Hard disagree on that. OLED looks nothing like LCD. It looks like plasma but without the flaws and a bit worse motion.
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post #11 of 16 Old 08-22-2019, 04:31 PM
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If they end up with a product they maybe just call it ''a samsung OLED'' and hope for the best.
Samsung is a marketing machine. They can say, "we are the kings of OLED and we have had OLED displays in our phones for 10 years." "These are our televisions., buy them" They can use any marketing lingo they want and the masses will perk up. They dont have to address burn in because most people wont see it anyway and they could try to get away with it in the present. They can come out with an unfinished product, knowing the can perfect it later. Question is, will they? I guess it depnds on how long they can take being 2nd best when it comes to high end display manufacturing.

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post #12 of 16 Old 08-22-2019, 04:53 PM
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It's way to early for that to happen, but if it's successful enough, I could easily see that happening at some point down the road. Especially if they can't keep up with demand.


I would love LCD to die completely, but it seems unlikely anytime soon (if ever) that it will.
Not with the threat of burn-in on OLEDs, or with dual-LCD and mini/micro-LED displays still in development.
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post #13 of 16 Old 08-23-2019, 08:27 AM
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Originally Posted by RWetmore View Post
IMO, WOLED is not a true emissive display tech but is instead a hybrid emissive/transmissive display tech. Even though the light is controlled at the individual pixel level and the light can be completely turned off, it's still white light passing through color filters the same as LCD, which is far from ideal for number of reasons. Hence also why some describe WOLED as still looking like an LCD with perfect blacks (since this is basically what it is).
Light filters don't take away from its emissive nature, and your long-held hatred of WOLED notwithstanding, the lacking uniformity is the only area where I miss plasma (at its zenith).
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post #14 of 16 Old 08-23-2019, 10:12 AM
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I have been reading a lot of articles with mentions that Samsung is trying to address OLED burn in with QD-Oled. I haven't really been able to find anything concrete just speculation. Anyomne have any input?
We shall see, but there are about 6 15” OLED Laptops on the market for 2019 All are using a Samsung OLED Display. Because Samsung way undercut LG on pricing in hopes Apple would take notice and place a massive order for 15” 4K OLED Displays for its 15” MacBook Pro. If anything would be prone to burn it would be PC Laptop.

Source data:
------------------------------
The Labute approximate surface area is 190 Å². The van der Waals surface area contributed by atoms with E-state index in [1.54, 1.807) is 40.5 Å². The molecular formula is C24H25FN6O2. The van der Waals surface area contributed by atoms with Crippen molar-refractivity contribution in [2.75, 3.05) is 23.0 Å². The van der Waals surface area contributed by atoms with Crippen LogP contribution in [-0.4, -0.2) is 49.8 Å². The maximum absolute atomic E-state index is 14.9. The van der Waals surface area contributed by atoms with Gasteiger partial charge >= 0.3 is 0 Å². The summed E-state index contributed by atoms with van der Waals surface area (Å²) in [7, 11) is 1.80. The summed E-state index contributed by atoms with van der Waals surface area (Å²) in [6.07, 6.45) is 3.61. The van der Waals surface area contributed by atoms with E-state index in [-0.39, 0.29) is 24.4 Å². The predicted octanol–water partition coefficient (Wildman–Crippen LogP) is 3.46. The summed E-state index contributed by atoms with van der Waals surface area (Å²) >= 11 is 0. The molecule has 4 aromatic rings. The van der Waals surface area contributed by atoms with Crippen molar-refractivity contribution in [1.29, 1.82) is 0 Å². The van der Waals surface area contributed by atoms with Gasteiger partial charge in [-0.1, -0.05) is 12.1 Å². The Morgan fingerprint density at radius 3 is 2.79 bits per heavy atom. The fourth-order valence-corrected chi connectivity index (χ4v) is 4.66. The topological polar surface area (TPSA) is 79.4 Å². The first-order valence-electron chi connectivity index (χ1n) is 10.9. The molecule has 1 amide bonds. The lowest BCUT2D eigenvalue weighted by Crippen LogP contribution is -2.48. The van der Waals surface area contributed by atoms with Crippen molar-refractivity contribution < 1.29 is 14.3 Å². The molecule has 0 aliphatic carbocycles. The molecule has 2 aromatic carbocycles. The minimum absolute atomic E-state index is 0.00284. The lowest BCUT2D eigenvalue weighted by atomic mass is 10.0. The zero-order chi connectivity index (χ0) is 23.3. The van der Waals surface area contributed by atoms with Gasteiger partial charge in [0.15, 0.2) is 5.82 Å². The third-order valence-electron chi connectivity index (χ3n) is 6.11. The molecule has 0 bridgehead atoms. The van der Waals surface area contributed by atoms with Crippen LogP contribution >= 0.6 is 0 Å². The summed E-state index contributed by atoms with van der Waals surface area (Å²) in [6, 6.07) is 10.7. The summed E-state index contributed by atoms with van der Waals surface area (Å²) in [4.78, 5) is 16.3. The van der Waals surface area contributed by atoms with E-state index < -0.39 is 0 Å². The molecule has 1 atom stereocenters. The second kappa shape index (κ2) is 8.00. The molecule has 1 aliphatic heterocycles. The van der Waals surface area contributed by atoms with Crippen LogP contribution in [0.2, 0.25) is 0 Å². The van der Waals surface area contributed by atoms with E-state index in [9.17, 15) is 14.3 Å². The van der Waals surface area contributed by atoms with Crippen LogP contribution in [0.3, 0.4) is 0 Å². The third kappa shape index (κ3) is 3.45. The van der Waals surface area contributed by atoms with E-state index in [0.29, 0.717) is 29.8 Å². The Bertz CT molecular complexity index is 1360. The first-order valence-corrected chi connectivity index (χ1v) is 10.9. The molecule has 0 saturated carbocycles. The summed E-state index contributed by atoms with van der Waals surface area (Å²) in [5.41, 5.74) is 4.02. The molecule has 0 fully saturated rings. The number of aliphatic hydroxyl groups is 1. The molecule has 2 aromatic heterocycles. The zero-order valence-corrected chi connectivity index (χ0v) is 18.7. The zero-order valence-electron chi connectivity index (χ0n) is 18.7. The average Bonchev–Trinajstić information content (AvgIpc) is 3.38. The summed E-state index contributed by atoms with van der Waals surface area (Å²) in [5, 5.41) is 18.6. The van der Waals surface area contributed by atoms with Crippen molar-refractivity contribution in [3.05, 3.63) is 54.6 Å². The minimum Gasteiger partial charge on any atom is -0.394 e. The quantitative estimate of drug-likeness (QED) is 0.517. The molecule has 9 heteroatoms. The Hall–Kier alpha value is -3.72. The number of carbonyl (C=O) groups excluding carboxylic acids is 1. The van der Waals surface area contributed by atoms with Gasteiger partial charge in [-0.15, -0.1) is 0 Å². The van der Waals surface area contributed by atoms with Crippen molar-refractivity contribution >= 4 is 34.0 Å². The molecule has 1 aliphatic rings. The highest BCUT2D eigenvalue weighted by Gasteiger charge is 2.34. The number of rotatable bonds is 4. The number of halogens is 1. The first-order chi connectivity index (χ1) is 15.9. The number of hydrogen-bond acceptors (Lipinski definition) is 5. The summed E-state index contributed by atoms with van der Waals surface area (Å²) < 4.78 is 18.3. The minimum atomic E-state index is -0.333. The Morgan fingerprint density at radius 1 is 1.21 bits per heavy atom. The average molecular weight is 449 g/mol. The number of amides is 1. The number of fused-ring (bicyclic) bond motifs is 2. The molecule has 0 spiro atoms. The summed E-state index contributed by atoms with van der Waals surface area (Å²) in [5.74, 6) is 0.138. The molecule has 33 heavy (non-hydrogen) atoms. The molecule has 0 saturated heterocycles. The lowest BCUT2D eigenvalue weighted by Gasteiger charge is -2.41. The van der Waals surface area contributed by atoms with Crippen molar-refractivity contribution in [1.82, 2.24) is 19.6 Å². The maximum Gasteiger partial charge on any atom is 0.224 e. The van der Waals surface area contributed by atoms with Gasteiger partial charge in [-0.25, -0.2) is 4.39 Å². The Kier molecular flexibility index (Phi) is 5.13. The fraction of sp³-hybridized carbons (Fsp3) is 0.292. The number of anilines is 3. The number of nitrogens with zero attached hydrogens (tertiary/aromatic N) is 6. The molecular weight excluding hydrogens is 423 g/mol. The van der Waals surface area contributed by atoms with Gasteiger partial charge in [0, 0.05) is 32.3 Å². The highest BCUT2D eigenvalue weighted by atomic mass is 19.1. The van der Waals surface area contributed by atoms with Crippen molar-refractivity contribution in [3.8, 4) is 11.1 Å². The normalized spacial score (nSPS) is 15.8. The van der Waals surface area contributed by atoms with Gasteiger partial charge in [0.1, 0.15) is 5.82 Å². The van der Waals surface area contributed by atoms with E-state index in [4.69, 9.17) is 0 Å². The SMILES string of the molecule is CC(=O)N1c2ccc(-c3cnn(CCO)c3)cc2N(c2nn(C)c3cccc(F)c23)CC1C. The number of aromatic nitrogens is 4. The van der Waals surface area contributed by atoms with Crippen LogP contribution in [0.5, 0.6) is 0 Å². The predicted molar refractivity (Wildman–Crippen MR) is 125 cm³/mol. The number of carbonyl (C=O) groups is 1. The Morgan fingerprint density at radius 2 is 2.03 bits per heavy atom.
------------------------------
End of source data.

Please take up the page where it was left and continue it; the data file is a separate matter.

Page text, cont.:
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post #15 of 16 Old 08-23-2019, 03:51 PM
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Originally Posted by Dianabol5mg View Post
Samsung is a marketing machine. They can say, "we are the kings of OLED and we have had OLED displays in our phones for 10 years." "These are our televisions., buy them" They can use any marketing lingo they want and the masses will perk up. They dont have to address burn in because most people wont see it anyway and they could try to get away with it in the present. They can come out with an unfinished product, knowing the can perfect it later. Question is, will they? I guess it depnds on how long they can take being 2nd best when it comes to high end display manufacturing.

You are so right I know people who think that Samsung qled is a special kind of tech they are not aware that its still a lcd led tv and Vizio, Sony and other manufacturers also use the same quantum dots. I have to be explaining to them whats really going on.
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post #16 of 16 Old 08-24-2019, 08:08 AM
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Originally Posted by video_analysis View Post
Light filters don't take away from its emissive nature, and your long-held hatred of WOLED notwithstanding, the lacking uniformity is the only area where I miss plasma (at its zenith).

Not hatred, just not ideally what I want. I'm just partial to native RGB technology as I think it's inherently the best. This is independent of whether it's OLED or something else. I fully realize, with OLED at least, that it may never happen, but I can hold out hope still.